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1775 (MDCCLXXV) was a common year starting on Sunday of the Gregorian calendar and a common year starting on Thursday of the Julian calendar, the 1775th year of the Common Era (CE) and Anno Domini (AD) designations, the 775th year of the 2nd millennium, the 75th year of the 18th century, and the 6th year of the 1770s decade. As of the start of 1775, the Gregorian calendar was 11 days ahead of the Julian calendar, which remained in localized use until 1923.

Millennium: 2nd millennium
1775 in various calendars
Gregorian calendar1775
Ab urbe condita2528
Armenian calendar1224
Assyrian calendar6525
Balinese saka calendar1696–1697
Bengali calendar1182
Berber calendar2725
British Regnal year15 Geo. 3 – 16 Geo. 3
Buddhist calendar2319
Burmese calendar1137
Byzantine calendar7283–7284
Chinese calendar甲午年 (Wood Horse)
4471 or 4411
    — to —
乙未年 (Wood Goat)
4472 or 4412
Coptic calendar1491–1492
Discordian calendar2941
Ethiopian calendar1767–1768
Hebrew calendar5535–5536
Hindu calendars
 - Vikram Samvat1831–1832
 - Shaka Samvat1696–1697
 - Kali Yuga4875–4876
Holocene calendar11775
Igbo calendar775–776
Iranian calendar1153–1154
Islamic calendar1188–1189
Japanese calendarAn'ei 4
Javanese calendar1700–1701
Julian calendarGregorian minus 11 days
Korean calendar4108
Minguo calendar137 before ROC
Nanakshahi calendar307
Thai solar calendar2317–2318
Tibetan calendar阳木马年
(male Wood-Horse)
1901 or 1520 or 748
    — to —
(female Wood-Goat)
1902 or 1521 or 749



The American Revolutionary War began this year, with the first military engagement being the April 19 Battles of Lexington and Concord on the day after Paul Revere's now-legendary ride. The Second Continental Congress takes various steps toward organizing an American government, appointing George Washington commander-in-chief (June 14), Benjamin Franklin postmaster general (July 26) and creating a Continental Navy (October 13) and a Marine force (November 10) as landing troops for it, but as yet the 13 colonies have not declared independence, and both the British (June 12) and American (July 15) governments make laws. On July 6, Congress issues the Declaration of the Causes and Necessity of Taking Up Arms and on August 23, King George III of Great Britain declares the American colonies in rebellion, announcing it to Parliament on November 10. On June 17, two months into the colonial siege of Boston, at the Battle of Bunker Hill, just north of Boston, British forces are victorious, but only after suffering severe casualties and after Colonial forces run out of ammunition, Fort Ticonderoga is taken by American forces in New York Colony's northern frontier, and American forces unsuccessfully invade Canada, with an attack on Montreal defeated by British forces on November 13 and an attack on Quebec repulsed December 31.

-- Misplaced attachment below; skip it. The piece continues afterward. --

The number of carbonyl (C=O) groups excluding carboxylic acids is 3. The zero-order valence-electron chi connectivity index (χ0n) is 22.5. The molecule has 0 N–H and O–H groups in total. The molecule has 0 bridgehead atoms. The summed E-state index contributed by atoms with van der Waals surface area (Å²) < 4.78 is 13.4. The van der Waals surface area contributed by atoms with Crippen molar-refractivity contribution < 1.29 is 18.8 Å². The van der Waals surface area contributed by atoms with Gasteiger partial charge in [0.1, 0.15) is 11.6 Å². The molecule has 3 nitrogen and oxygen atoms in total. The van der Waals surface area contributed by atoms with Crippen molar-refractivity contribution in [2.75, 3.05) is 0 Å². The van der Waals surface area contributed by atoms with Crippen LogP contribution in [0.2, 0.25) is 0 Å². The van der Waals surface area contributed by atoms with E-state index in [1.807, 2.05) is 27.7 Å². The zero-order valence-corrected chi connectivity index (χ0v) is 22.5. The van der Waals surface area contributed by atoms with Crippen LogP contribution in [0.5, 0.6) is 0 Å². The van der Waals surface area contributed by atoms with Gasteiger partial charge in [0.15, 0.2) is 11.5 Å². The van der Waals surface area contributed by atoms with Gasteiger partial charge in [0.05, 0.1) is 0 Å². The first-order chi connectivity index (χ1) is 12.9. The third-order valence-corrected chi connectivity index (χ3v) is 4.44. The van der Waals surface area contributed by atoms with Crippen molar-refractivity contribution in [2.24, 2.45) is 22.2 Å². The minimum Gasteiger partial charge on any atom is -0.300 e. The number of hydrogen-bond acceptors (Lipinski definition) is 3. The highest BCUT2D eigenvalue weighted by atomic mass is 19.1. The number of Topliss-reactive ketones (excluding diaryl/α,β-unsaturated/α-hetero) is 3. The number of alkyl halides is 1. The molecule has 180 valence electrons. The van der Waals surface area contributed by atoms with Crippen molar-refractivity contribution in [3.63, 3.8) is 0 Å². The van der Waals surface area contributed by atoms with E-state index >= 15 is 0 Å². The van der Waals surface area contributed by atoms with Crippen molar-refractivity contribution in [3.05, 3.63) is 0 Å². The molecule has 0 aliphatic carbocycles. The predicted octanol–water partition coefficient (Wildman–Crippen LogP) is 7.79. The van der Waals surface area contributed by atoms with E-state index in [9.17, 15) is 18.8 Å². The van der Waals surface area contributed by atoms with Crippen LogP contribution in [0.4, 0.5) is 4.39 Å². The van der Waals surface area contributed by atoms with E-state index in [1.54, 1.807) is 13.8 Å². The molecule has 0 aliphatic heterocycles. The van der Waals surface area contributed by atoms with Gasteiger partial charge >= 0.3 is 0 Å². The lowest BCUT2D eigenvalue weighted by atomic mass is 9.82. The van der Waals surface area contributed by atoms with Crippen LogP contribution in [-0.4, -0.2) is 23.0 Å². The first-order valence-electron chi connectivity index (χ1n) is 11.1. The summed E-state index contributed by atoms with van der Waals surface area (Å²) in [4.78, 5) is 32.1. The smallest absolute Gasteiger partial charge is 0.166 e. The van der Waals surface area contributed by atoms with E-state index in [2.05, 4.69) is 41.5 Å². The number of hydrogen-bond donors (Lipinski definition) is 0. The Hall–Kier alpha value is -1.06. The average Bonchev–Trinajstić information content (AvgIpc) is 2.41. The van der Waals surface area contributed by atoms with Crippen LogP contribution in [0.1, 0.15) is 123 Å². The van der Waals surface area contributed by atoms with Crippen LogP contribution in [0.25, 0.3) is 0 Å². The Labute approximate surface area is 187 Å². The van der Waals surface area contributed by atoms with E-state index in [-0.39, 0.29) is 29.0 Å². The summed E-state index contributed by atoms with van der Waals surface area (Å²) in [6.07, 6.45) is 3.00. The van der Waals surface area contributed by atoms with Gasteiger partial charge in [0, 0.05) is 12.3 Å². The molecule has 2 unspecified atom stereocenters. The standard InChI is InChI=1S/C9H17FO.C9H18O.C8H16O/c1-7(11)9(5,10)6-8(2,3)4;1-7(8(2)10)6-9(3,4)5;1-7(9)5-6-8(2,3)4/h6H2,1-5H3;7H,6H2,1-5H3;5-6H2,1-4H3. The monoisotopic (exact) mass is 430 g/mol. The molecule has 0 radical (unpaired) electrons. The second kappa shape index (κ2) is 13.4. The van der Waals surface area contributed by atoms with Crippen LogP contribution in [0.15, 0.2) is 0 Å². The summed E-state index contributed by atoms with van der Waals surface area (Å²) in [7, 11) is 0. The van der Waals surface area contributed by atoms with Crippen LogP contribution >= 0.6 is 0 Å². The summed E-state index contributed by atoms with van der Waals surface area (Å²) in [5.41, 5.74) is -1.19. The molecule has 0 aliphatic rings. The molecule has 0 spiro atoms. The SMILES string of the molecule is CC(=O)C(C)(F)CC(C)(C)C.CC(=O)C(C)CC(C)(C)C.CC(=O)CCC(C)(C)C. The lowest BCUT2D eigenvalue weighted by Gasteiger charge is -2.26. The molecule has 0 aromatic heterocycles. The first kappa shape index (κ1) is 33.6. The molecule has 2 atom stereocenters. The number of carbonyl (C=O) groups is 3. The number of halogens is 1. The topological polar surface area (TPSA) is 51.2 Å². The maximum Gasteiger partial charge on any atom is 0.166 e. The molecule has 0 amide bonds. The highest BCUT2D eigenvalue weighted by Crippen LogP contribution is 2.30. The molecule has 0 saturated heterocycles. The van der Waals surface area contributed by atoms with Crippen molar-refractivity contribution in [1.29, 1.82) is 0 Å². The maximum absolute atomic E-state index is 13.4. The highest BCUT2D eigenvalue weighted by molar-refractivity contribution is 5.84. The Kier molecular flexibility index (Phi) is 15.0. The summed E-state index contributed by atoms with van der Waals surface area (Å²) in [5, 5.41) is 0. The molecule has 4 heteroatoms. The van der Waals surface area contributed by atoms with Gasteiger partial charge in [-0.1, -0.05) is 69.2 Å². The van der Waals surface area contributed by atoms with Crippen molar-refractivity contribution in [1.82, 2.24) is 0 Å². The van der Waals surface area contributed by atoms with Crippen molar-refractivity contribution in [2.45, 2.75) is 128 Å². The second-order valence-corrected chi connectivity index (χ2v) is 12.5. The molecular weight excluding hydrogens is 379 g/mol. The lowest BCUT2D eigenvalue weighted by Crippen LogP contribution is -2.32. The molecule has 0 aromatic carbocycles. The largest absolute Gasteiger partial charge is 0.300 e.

Human knowledge and mastery over nature advances when James Watt builds a successful prototype of a steam engine, and a scientific expedition continues as Captain James Cook claims the South Georgia and South Sandwich Islands in the south Atlantic Ocean for Britain. Nature's power over humanity is dramatically demonstrated when the Independence Hurricane (August 29 – September 13) devastates the east coast of North America, killing 4,173, and when, on the western side of the North American continent, Tseax Cone erupts in the future British Columbia, as well as when a smallpox epidemic begins in New England. Smallpox vaccine was then developed by Edward Jenner. There is no cure for smallpox.



August 18: Tucson is founded.

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  1. ^ Warren, James Francis (1981). The Sulu Zone, 1768-1898: The Dynamics of External Trade, Slavery, and Ethnicity in the Transformation of a Southeast Asian Maritime State. Singapore: NUS Press. p. 36.
  2. ^ a b de Madriaga, Isabel (January 1974). "Catherine II and the Serfs: A Reconsideration of Some Problems". The Slavonic and East European Review. 52 (126): 34–62. JSTOR 4206834.
  3. ^ "Battles of Lexington and Concord", Britannica Student Encyclopedia, 2006, p. 454, The American Revolution began on April 19, 1775, with the Battles of Lexington and Concord.
  4. ^ Scherer, F. M. (1965). "Invention and Innovation in the Watt-Boulton Steam-Engine Venture". Technology and Culture. 6 (2): 165–87. doi:10.2307/3101072. JSTOR 3101072.
  5. ^ "The Invention of the Steam Engine: The Life of James Watt. Part 4: The Steam Engine Gains Popularity". About.com Inventors. Retrieved February 25, 2011.
  6. ^ Carvill, James (1981). Famous names in engineering. London Boston: Butterworths. p. 1. ISBN 9780408005401.
  7. ^ George Holbert Tucker (1995). Jane Austen the Woman: Some Biographical Insights. St. Martin's Griffin. p. 6.

Further readingEdit